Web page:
by Hailey Bachrach, PhD candidate researching gender in early modern history plays in collaboration with Shakespeare’s Globe Theatre, @hbachrach.
If you’ve heard of director Phyllida Lloyd’s Shakespeare Trilogy, which debuted at the Donmar Warehouse from 2012 to 2016 and was released in full on BBC iPlayer on 17 June, you’ve probably heard of its premise: it is performed by a company made up entirely of women, and framed as plays put on by a group of female prisoners. The three plays—Julius Caesar, Henry IV (the two parts combined into one), and The Tempest—are all intimately concerned with questions of masculinity and male relationships—fathers, brothers, sons—and are all notoriously light on female characters.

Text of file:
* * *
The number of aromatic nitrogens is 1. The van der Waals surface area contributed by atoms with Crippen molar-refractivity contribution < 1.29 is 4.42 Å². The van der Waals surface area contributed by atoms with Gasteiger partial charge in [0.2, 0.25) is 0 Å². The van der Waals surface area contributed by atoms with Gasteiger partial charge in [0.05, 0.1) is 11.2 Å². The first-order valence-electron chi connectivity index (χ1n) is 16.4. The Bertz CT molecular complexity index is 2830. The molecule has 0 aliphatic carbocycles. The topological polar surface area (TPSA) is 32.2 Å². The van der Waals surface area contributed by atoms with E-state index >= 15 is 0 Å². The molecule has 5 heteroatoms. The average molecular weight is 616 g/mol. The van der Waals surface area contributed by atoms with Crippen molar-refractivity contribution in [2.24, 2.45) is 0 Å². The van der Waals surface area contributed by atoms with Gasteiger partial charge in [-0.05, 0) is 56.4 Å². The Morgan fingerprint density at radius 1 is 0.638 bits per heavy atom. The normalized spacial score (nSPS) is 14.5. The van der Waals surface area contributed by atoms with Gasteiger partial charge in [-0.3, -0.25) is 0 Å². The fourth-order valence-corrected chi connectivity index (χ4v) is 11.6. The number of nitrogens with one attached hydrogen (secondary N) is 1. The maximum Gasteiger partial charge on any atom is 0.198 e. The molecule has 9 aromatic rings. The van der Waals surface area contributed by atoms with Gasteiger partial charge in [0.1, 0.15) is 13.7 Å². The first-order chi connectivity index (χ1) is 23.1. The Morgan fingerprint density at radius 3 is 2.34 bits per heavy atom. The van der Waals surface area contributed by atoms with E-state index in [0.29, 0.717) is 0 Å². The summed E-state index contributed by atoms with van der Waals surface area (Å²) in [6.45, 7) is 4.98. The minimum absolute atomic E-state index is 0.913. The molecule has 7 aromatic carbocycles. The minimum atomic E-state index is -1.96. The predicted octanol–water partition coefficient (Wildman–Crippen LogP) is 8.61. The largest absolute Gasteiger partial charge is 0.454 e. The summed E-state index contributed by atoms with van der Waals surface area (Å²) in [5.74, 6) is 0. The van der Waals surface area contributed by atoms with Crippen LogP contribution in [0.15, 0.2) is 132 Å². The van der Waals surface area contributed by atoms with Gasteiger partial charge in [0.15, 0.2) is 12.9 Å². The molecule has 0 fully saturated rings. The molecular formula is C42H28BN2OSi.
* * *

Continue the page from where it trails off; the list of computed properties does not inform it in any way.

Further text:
The prison framing device means, however, that they are not devoid of a female presence. There is no attempt at prosthetics or illusion in the production’s costumes. The actors wear prison-issue grey sweatpants and t-shirts, with accessories to designate changes of character. When Henry IV opened in 2014, Harriet Walter, who stars in all three productions, wrote that ‘our neuter prison garb … helps the audience put aside any questions of “Are they men playing women or women playing men?”… I would argue that when the cast are all women, we can look beyond gender to our common humanity’.
Continue reading Figuring Gender Difference in Phyllida Lloyd’s Shakespeare Trilogy